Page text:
Given the classification ratings for Watchmen, it’s not surprising that there is an abundance of incredibly bloody and gruesome violence (as well as ‘normal’ violence), a bit of sex and nudity (both real and assisted by special effects) and some coarse language (though not as much as I expected). I’m glad they made this film for adults rather than worry about the classification and go for a toned down version that simply wouldn’t have worked.
The fight scenes were superbly choreographed – smooth, crisp and whole, thankfully avoiding the rapid cut scenes that have plagued action films of late. And from the guy who directed 300, I would have expected nothing less. On the other hand, Snyder didn’t shy away from some of the more frightening scenes either, displaying the pain, gore and blood in all its glory.
As for the special effects – they were good, but certainly not groundbreaking. They did a fairly decent job with Billy Crudup’s Doctor Manhattan, but there were times when you could easily spot things that were completely computer generated (not that you would expect them to build the real thing).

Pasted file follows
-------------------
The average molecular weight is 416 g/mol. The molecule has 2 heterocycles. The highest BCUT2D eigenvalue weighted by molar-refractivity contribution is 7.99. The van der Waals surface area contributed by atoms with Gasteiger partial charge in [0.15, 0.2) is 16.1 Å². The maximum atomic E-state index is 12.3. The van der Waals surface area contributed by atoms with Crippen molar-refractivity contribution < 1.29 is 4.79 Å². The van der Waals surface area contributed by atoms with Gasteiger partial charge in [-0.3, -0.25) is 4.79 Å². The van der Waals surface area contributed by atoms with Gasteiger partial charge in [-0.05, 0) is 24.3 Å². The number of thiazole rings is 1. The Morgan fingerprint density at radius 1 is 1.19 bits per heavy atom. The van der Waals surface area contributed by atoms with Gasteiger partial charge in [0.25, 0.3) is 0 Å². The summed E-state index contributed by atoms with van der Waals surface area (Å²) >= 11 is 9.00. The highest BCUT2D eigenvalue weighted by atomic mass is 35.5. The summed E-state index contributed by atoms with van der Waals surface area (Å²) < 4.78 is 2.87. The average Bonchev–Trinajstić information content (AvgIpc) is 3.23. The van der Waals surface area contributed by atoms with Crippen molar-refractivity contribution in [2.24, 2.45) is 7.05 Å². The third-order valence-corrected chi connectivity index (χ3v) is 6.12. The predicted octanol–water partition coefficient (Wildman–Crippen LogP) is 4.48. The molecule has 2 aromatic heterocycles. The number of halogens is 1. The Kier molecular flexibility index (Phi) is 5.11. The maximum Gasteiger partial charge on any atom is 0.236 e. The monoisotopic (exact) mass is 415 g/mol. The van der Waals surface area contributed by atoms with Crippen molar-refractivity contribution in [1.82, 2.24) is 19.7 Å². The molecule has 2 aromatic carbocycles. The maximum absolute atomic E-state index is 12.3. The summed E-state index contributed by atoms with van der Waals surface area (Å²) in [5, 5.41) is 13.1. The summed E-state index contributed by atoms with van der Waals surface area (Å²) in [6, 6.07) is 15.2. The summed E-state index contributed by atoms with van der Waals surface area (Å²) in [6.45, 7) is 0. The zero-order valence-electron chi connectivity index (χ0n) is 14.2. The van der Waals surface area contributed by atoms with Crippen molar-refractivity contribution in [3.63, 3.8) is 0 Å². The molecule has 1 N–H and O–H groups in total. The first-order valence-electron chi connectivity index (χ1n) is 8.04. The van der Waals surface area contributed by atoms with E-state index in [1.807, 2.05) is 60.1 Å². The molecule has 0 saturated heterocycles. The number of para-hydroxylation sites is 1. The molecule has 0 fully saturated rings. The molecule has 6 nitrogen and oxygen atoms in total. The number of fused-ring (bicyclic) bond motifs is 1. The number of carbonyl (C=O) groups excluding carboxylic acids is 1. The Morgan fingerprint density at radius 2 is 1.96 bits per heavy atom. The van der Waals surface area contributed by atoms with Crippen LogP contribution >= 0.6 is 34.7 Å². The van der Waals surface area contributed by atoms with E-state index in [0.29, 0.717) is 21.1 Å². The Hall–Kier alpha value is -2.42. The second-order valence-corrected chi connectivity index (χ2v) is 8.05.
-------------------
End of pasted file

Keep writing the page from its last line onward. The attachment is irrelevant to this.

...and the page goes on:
On the whole, Watchmen was very very good – but it fell considerably short of the masterpiece some it expected to be. It may seem unfair, but you cannot NOT compare the film to its source material (or at least its reputation if you haven’t read it), which is considered by many to be the greatest graphic novel of all time.
There were some absolutely brilliant sequences littered throughout this movie, but it was more scattered than consistent. Those expecting an all-out action flick might be disappointed because there are quite a few ‘dull’ character development moments in between. I assume there will probably be 4 broad classes of reactions to Watchmen: (1) loved the graphic novel and therefore loved the movie; (2) loved the graphic novel but felt the film did not do it justice; (3) haven’t read the graphic novel and now want to after seeing the film; (4) thought it was weird and stupid and didn’t get it.